18 major organisations sign up to the ‘Tech She Can Charter’

 

We’ve seen over the last the few months the backing that the ‘Tech Talent Charter’ is gaining. And it seems the movement to increase the number of females in technology is accelerating apace.

The latest to take action are 18 major organisations who have founded the ‘Tech She Can Charter’ and include include PwC, British Science Association, Business 3.0, Digital Jam, everywoman, FDisruptors, Girlguiding, InnovateHer, JP Morgan, Modern Muse, NatWest Markets, money.co.uk, Sophos, Smoothwall, TechGirls, Tech Talent Charter, Tesco, T Systems and Zoopla Property Group.

Lest we get confused, what’s the difference between the two? Essentially, the ‘Tech Talent Charter’ encourages employers to take more positive steps to attract, recruit and retain more women into technology roles in their workforce. Whereas the ‘Tech She Can Charter’ seems to extend to before that, to focus on tapping into schools to educate and inspire young females to see technology as a career path of choice.

In PwC’s research Women in Tech: Time to Close the Gender Gap, it revealed that 27% of females would consider a career in technology, compared to 62% of males and only 3% of females say it is their first choice of career. It certainly presents a compelling case to suggest that more action needs to be taken.

Their research goes on to show that some of the key reasons females aren’t considering technology roles include: because no one is putting it forward as an option to them, they aren’t given enough information at school about what working in technology involves, and a lack of female role models.

Sheridan Ash, Women in Tech leader at PwC and The Tech She Can Charter founder, said “Waiting until women are entering work is simply too late - to boost the number of females in technology we need to take coordinated action to start inspiring girls to consider technology careers while they are still at school.

“By working together, we can reach more females at an earlier stage of their lives. We need to work harder to raise awareness about the exciting range of technology roles out there, in a sector that has the power to change the world. Promoting visible and relatable role models is a huge part of this, as it’s hard for girls to aspire to be something they can’t see. There are many brilliant women working in technology roles right across the UK, from creatives and designers, to coders and data scientists. Technology is open to all and we need to get that message across.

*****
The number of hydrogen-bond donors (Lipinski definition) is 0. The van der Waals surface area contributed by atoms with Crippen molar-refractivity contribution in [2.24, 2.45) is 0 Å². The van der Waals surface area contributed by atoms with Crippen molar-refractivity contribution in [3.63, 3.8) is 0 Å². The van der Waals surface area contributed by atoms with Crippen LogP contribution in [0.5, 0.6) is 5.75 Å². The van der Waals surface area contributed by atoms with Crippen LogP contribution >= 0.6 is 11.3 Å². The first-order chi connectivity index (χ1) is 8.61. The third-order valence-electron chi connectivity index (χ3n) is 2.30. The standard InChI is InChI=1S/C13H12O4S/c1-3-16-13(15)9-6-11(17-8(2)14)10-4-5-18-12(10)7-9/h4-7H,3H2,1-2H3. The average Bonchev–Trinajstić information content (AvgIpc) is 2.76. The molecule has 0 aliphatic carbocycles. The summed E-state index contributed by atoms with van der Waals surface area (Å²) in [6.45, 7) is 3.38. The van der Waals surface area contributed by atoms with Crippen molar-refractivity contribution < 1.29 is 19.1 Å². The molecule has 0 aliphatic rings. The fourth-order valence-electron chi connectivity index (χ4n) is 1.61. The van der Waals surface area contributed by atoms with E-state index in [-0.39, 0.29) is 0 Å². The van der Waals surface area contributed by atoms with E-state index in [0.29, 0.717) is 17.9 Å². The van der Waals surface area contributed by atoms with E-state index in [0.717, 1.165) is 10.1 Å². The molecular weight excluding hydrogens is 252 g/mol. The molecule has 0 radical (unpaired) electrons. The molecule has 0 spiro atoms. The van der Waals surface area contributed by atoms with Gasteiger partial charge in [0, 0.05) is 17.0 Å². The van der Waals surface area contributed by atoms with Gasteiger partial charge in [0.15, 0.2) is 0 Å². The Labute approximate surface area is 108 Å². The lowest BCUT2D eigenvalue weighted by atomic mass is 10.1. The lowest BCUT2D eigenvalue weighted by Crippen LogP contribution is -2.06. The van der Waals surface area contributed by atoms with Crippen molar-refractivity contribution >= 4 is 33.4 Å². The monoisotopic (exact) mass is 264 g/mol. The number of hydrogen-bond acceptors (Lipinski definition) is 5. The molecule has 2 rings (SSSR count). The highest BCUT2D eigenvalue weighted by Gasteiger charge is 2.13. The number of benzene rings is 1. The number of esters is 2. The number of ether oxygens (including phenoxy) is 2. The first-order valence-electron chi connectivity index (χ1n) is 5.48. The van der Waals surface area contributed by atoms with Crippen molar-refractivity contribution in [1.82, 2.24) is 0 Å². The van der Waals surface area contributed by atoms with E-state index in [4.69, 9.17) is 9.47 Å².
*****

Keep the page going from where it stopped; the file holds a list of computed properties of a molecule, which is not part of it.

“We welcome other organisations to sign up to our Charter and take action to solve this important problem.”

As a result, The Tech She Can Charter founding-signatories are committed to:

  • Collectively working with schools across the UK to educate and inspire pupils to consider a career in technology by developing technology toolkits
  • Maximising their impact by targeting schools in the Government’s social mobility ‘coldspots’
  • Celebrating and promoting their successful women in tech role models
  • Ensuring inclusive access to technology roles in their organisations
  • Supporting the right environment to attract, recruit and retain females

Kevin Ellis, chairman and senior partner at PwC, said “The gender imbalance in technology roles is a key issue of our time that we need to work together to address head on. We’re already seeing the huge impact technology is having on our lives. If the sector and people in technology roles don’t reflect wider society there’s a real risk that the products and technology advances will be biased.

“The demand for technology skills from businesses is already reaching critical levels and is only set to increase. This is our chance to build a diverse and inclusive pipeline of technology talent, which will help position UK businesses at the forefront of innovation and investment in the future.”

 

Thursday, 8 March 2018

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